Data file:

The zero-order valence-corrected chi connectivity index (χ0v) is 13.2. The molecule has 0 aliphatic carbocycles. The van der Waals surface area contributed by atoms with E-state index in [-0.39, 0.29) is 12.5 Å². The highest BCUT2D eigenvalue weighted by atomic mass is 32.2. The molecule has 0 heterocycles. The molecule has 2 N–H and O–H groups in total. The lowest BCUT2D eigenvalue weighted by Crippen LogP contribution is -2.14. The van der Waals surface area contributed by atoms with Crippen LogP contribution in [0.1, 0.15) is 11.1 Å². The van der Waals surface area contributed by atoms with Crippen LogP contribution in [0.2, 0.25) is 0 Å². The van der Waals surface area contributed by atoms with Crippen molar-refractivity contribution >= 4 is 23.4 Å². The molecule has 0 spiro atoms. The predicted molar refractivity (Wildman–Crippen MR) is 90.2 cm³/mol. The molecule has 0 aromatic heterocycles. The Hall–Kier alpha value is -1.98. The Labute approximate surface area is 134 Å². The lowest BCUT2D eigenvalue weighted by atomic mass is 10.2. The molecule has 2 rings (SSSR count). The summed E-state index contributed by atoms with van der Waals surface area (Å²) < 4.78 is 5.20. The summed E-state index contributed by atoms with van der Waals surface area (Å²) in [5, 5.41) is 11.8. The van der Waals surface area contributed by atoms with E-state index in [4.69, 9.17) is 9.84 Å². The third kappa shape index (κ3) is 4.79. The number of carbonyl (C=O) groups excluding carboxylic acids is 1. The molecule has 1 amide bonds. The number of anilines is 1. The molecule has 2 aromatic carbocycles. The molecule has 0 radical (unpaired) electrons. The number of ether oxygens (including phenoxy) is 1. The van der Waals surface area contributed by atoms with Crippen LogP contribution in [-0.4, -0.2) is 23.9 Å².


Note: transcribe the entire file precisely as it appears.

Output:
The zero-order valence-corrected chi connectivity index (χ0v) is 13.2. The molecule has 0 aliphatic carbocycles. The van der Waals surface area contributed by atoms with E-state index in [-0.39, 0.29) is 12.5 Å². The highest BCUT2D eigenvalue weighted by atomic mass is 32.2. The molecule has 0 heterocycles. The molecule has 2 N–H and O–H groups in total. The lowest BCUT2D eigenvalue weighted by Crippen LogP contribution is -2.14. The van der Waals surface area contributed by atoms with Crippen LogP contribution in [0.1, 0.15) is 11.1 Å². The van der Waals surface area contributed by atoms with Crippen LogP contribution in [0.2, 0.25) is 0 Å². The van der Waals surface area contributed by atoms with Crippen molar-refractivity contribution >= 4 is 23.4 Å². The molecule has 0 spiro atoms. The predicted molar refractivity (Wildman–Crippen MR) is 90.2 cm³/mol. The molecule has 0 aromatic heterocycles. The Hall–Kier alpha value is -1.98. The Labute approximate surface area is 134 Å². The lowest BCUT2D eigenvalue weighted by atomic mass is 10.2. The molecule has 2 rings (SSSR count). The summed E-state index contributed by atoms with van der Waals surface area (Å²) < 4.78 is 5.20. The summed E-state index contributed by atoms with van der Waals surface area (Å²) in [5, 5.41) is 11.8. The van der Waals surface area contributed by atoms with E-state index in [4.69, 9.17) is 9.84 Å². The third kappa shape index (κ3) is 4.79. The number of carbonyl (C=O) groups excluding carboxylic acids is 1. The molecule has 1 amide bonds. The number of anilines is 1. The molecule has 2 aromatic carbocycles. The molecule has 0 radical (unpaired) electrons. The number of ether oxygens (including phenoxy) is 1. The van der Waals surface area contributed by atoms with Crippen LogP contribution in [-0.4, -0.2) is 23.9 Å².